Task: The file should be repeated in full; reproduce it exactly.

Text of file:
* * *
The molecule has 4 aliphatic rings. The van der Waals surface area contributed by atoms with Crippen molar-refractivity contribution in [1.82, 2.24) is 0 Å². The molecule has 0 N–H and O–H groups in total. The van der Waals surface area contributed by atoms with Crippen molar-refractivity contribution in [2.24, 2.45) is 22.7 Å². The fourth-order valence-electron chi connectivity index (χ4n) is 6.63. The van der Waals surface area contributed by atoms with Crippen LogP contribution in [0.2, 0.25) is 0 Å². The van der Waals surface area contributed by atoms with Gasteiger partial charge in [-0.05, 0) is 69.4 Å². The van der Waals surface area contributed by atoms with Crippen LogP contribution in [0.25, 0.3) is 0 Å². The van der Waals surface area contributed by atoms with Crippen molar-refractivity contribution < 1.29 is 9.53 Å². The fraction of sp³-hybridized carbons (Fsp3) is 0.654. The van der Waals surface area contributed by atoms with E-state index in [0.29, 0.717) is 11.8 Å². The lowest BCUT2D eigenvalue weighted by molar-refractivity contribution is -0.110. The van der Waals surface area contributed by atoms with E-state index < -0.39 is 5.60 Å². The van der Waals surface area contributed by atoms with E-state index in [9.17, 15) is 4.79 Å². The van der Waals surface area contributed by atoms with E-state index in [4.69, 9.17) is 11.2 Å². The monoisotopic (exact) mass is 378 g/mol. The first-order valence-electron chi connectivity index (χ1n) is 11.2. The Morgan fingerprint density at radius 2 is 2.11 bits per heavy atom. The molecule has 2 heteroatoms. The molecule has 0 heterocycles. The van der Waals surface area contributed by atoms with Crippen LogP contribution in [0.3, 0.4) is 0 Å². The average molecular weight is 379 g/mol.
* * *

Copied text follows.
The molecule has 4 aliphatic rings. The van der Waals surface area contributed by atoms with Crippen molar-refractivity contribution in [1.82, 2.24) is 0 Å². The molecule has 0 N–H and O–H groups in total. The van der Waals surface area contributed by atoms with Crippen molar-refractivity contribution in [2.24, 2.45) is 22.7 Å². The fourth-order valence-electron chi connectivity index (χ4n) is 6.63. The van der Waals surface area contributed by atoms with Crippen LogP contribution in [0.2, 0.25) is 0 Å². The van der Waals surface area contributed by atoms with Gasteiger partial charge in [-0.05, 0) is 69.4 Å². The van der Waals surface area contributed by atoms with Crippen LogP contribution in [0.25, 0.3) is 0 Å². The van der Waals surface area contributed by atoms with Crippen molar-refractivity contribution < 1.29 is 9.53 Å². The fraction of sp³-hybridized carbons (Fsp3) is 0.654. The van der Waals surface area contributed by atoms with E-state index in [0.29, 0.717) is 11.8 Å². The lowest BCUT2D eigenvalue weighted by molar-refractivity contribution is -0.110. The van der Waals surface area contributed by atoms with E-state index < -0.39 is 5.60 Å². The van der Waals surface area contributed by atoms with E-state index in [9.17, 15) is 4.79 Å². The van der Waals surface area contributed by atoms with E-state index in [4.69, 9.17) is 11.2 Å². The monoisotopic (exact) mass is 378 g/mol. The first-order valence-electron chi connectivity index (χ1n) is 11.2. The Morgan fingerprint density at radius 2 is 2.11 bits per heavy atom. The molecule has 2 heteroatoms. The molecule has 0 heterocycles. The van der Waals surface area contributed by atoms with Crippen LogP contribution in [0.3, 0.4) is 0 Å². The average molecular weight is 379 g/mol.